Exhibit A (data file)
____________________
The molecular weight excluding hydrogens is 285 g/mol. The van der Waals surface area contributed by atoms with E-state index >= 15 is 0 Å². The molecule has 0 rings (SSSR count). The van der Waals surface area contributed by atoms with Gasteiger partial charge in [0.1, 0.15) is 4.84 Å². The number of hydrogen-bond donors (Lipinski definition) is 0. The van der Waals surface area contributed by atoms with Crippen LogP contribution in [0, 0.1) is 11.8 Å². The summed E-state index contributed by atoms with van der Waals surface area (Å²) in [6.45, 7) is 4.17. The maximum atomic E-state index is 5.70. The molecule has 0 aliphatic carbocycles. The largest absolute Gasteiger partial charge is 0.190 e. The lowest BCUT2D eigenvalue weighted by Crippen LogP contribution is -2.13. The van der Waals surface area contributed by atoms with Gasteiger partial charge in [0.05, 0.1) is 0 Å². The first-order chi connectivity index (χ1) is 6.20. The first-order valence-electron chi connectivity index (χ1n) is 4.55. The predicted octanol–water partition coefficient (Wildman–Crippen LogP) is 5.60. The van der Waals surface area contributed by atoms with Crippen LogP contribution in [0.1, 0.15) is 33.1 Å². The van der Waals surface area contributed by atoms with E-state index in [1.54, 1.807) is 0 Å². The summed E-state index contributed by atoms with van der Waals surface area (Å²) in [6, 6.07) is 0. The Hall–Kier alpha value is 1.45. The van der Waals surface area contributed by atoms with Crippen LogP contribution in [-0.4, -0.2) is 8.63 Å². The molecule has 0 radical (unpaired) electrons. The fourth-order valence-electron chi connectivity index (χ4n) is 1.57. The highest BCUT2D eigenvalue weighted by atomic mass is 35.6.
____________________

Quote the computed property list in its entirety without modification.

The molecular weight excluding hydrogens is 285 g/mol. The van der Waals surface area contributed by atoms with E-state index >= 15 is 0 Å². The molecule has 0 rings (SSSR count). The van der Waals surface area contributed by atoms with Gasteiger partial charge in [0.1, 0.15) is 4.84 Å². The number of hydrogen-bond donors (Lipinski definition) is 0. The van der Waals surface area contributed by atoms with Crippen LogP contribution in [0, 0.1) is 11.8 Å². The summed E-state index contributed by atoms with van der Waals surface area (Å²) in [6.45, 7) is 4.17. The maximum atomic E-state index is 5.70. The molecule has 0 aliphatic carbocycles. The largest absolute Gasteiger partial charge is 0.190 e. The lowest BCUT2D eigenvalue weighted by Crippen LogP contribution is -2.13. The van der Waals surface area contributed by atoms with Gasteiger partial charge in [0.05, 0.1) is 0 Å². The first-order chi connectivity index (χ1) is 6.20. The first-order valence-electron chi connectivity index (χ1n) is 4.55. The predicted octanol–water partition coefficient (Wildman–Crippen LogP) is 5.60. The van der Waals surface area contributed by atoms with Crippen LogP contribution in [0.1, 0.15) is 33.1 Å². The van der Waals surface area contributed by atoms with E-state index in [1.54, 1.807) is 0 Å². The summed E-state index contributed by atoms with van der Waals surface area (Å²) in [6, 6.07) is 0. The Hall–Kier alpha value is 1.45. The van der Waals surface area contributed by atoms with Crippen LogP contribution in [-0.4, -0.2) is 8.63 Å². The molecule has 0 radical (unpaired) electrons. The fourth-order valence-electron chi connectivity index (χ4n) is 1.57. The highest BCUT2D eigenvalue weighted by atomic mass is 35.6.